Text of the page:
Nearly 800 dietary supplements sold over the counter from 2007 through 2016 contained unapproved drug ingredients, a new analysis of U.S. Food and Drug Administration data found. More than one unapproved pharmaceutical ingredient was found in 20 percent of those supplements, the study published Friday in JAMA Network Open showed.
The presence of prescription medicines, often at unknown concentrations, means these supplements are essentially "unapproved drugs" that could be harmful to users' health, according to the study authors.
"These products have the potential to cause severe adverse health effects owing to accidental misuse, overuse, or interaction with other medications, underlying health conditions, or other drugs within the same dietary supplement," wrote the authors, led by Madhur Kumar of the California Department of Public Health Food and Drug Branch.
More than 50 percent of adults use dietary supplements, a $35 billion industry, notes the study.
Kumar and his co-authors reviewed the FDA's Tainted Products Marketed as Dietary Supplements_CDER database for 2007 through 2016. The database is maintained on the agency's website as a resource for consumers and to increase transparency and public knowledge. The researchers performed the new analysis independent of the FDA.
The greatest number of products found to contain hidden ingredients were reported in 2009, when two large recalls together named 99 products. Otherwise, 443 of the total 776 products were reported from 2012 to 2016. In the overwhelming majority of cases (97 percent), the unapproved pharmaceutical ingredients were not declared on the labels of the supplements.
Most of the adulterated products, about 45 percent, were marketed for sexual enhancement, weight loss (about 41 percent) or muscle-building (12 percent). Drugs found in sexual enhancement products included sildenafil, tadalafil and vardenafil, all active ingredients in prescription medications intended for erectile dysfunction, which, when overused, can cause serious damage to the blood vessels.
The most common pharmaceutical ingredients detected in adulterated weight loss products were sibutramine, which was removed from the U.S. market in 2010 due to cardiovascular risks, and the laxative phenolphthalein. Many of the adulterated muscle building products contained undeclared anabolic steroids, which, when abused, can lead to mental problems in the short term and kidney problems, liver damage and heart problems in the long term.
Other drugs found in the adulterated supplements include antidepressants and antihistamines, both of which may have side effects and interact with other medications.
"As the dietary supplement industry continues to grow in the United States, it is essential to further address this significant public health issue," the authors concluded.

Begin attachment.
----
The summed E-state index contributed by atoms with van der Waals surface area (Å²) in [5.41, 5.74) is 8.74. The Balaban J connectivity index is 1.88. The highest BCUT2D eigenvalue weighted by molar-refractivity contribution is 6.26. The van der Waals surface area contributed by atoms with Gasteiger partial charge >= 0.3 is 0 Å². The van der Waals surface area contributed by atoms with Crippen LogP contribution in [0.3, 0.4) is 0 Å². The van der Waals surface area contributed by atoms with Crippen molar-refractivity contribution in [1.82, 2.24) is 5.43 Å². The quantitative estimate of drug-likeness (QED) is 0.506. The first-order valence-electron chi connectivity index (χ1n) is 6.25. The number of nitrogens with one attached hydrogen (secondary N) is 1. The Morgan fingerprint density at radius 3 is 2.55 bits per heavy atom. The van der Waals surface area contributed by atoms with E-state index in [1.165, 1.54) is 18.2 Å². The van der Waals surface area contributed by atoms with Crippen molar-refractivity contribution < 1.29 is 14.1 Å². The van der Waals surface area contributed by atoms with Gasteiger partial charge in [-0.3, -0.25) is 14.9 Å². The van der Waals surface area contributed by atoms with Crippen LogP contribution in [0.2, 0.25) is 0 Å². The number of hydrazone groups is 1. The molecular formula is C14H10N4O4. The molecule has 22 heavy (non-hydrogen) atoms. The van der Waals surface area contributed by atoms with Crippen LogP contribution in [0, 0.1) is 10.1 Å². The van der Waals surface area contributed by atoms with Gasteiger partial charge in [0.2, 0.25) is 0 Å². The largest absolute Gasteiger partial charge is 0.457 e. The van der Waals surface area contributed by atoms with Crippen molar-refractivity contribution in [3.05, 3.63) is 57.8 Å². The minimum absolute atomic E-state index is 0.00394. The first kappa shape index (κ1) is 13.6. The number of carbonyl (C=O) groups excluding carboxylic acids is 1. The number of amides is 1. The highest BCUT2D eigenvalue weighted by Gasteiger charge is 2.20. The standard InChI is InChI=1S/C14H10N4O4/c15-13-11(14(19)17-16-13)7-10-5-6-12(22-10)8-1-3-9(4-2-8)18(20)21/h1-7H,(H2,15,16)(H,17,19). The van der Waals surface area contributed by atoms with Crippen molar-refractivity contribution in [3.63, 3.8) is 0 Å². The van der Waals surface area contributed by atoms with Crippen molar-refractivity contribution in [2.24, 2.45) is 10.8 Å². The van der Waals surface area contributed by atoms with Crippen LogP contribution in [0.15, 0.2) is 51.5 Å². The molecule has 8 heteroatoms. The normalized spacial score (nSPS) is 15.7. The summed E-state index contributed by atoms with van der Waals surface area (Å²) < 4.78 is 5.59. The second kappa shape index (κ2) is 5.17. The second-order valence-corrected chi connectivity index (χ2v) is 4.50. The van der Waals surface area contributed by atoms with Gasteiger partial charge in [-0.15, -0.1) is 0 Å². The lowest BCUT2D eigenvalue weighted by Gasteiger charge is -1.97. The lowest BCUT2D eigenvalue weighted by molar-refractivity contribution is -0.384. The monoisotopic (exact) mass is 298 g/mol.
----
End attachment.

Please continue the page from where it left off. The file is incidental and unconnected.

Dr. Pieter A. Cohen of Cambridge Health Alliance in Massachusetts said that although the FDA discovered 746 adulterated supplements, it announced voluntary recalls for fewer than half of these products.
"Only 360 of 746 (48 percent) were recalled, leaving the majority of adulterated supplements, more than 350 products, available for sale," Cohen wrote in an editorial published with the study.
Though the FDA "has other enforcement tools at its disposal," the new study is consistent with previous research showing "major deficiencies in the FDA's regulation of supplements," wrote Cohen, who was not involved in this study.
Cohen, an associate professor of medicine at Harvard Medical School, believes that "more than FDA action will be required to ensure that all adulterated supplements are effectively and swiftly removed from the market."
FDA spokeswoman Lindsay Haake wrote in an email that "the FDA recognizes the seriousness of this problem and continues to act within its resources and authorities to address this problem as best it can." She noted that once an adulterated supplement is discovered, "the agency's primary objective is to mitigate any risk posed to public health by informing consumers about any dangers associated with the product and to work to remove it from the market as soon as possible."
Even after taking action against companies, the FDA sometimes "faces several challenges in deterring fraudulent marketing of these types of products," including relabeling of products to evade detection, Haake wrote.
Cohen suggested that Congress reform the Dietary Supplement Health and Education Act of 1994 by requiring companies to register supplements with the FDA prior to sale and by providing the FDA with more effective enforcement tools such as immediately revoking an adulterated product's registration.
In the meantime, the FDA's "failure to aggressively use all available tools to remove pharmaceutically adulterated supplements from commerce leaves consumers' health at risk," Cohen wrote.